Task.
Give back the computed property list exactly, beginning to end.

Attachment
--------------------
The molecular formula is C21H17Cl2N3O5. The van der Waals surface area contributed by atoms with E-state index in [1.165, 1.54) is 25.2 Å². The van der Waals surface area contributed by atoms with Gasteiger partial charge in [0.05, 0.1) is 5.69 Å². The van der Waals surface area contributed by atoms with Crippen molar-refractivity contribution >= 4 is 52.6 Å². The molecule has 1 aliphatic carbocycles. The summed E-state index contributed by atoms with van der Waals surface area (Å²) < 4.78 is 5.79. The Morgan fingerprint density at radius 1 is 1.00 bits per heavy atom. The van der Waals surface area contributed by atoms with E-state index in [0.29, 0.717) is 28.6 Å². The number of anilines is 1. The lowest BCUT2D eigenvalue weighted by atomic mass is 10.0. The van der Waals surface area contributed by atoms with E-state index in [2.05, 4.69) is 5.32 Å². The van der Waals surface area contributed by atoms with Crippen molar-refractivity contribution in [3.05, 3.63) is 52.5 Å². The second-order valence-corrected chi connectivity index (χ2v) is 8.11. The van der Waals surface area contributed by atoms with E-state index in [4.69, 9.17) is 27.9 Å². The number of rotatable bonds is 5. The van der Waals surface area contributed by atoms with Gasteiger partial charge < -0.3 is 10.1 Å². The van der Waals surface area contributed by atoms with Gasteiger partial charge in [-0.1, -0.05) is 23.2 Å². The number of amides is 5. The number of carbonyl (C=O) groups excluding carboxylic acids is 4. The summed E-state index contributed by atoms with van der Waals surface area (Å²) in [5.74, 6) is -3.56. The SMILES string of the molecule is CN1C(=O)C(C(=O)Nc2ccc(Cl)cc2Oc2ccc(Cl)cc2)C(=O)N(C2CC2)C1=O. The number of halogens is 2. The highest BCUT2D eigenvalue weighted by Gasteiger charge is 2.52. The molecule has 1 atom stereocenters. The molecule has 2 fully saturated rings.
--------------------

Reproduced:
The molecular formula is C21H17Cl2N3O5. The van der Waals surface area contributed by atoms with E-state index in [1.165, 1.54) is 25.2 Å². The van der Waals surface area contributed by atoms with Gasteiger partial charge in [0.05, 0.1) is 5.69 Å². The van der Waals surface area contributed by atoms with Crippen molar-refractivity contribution >= 4 is 52.6 Å². The molecule has 1 aliphatic carbocycles. The summed E-state index contributed by atoms with van der Waals surface area (Å²) < 4.78 is 5.79. The Morgan fingerprint density at radius 1 is 1.00 bits per heavy atom. The van der Waals surface area contributed by atoms with E-state index in [0.29, 0.717) is 28.6 Å². The number of anilines is 1. The lowest BCUT2D eigenvalue weighted by atomic mass is 10.0. The van der Waals surface area contributed by atoms with E-state index in [2.05, 4.69) is 5.32 Å². The van der Waals surface area contributed by atoms with Crippen molar-refractivity contribution in [3.05, 3.63) is 52.5 Å². The second-order valence-corrected chi connectivity index (χ2v) is 8.11. The van der Waals surface area contributed by atoms with E-state index in [4.69, 9.17) is 27.9 Å². The number of rotatable bonds is 5. The van der Waals surface area contributed by atoms with Gasteiger partial charge < -0.3 is 10.1 Å². The van der Waals surface area contributed by atoms with Gasteiger partial charge in [-0.1, -0.05) is 23.2 Å². The number of amides is 5. The number of carbonyl (C=O) groups excluding carboxylic acids is 4. The summed E-state index contributed by atoms with van der Waals surface area (Å²) in [5.74, 6) is -3.56. The SMILES string of the molecule is CN1C(=O)C(C(=O)Nc2ccc(Cl)cc2Oc2ccc(Cl)cc2)C(=O)N(C2CC2)C1=O. The number of halogens is 2. The highest BCUT2D eigenvalue weighted by Gasteiger charge is 2.52. The molecule has 1 atom stereocenters. The molecule has 2 fully saturated rings.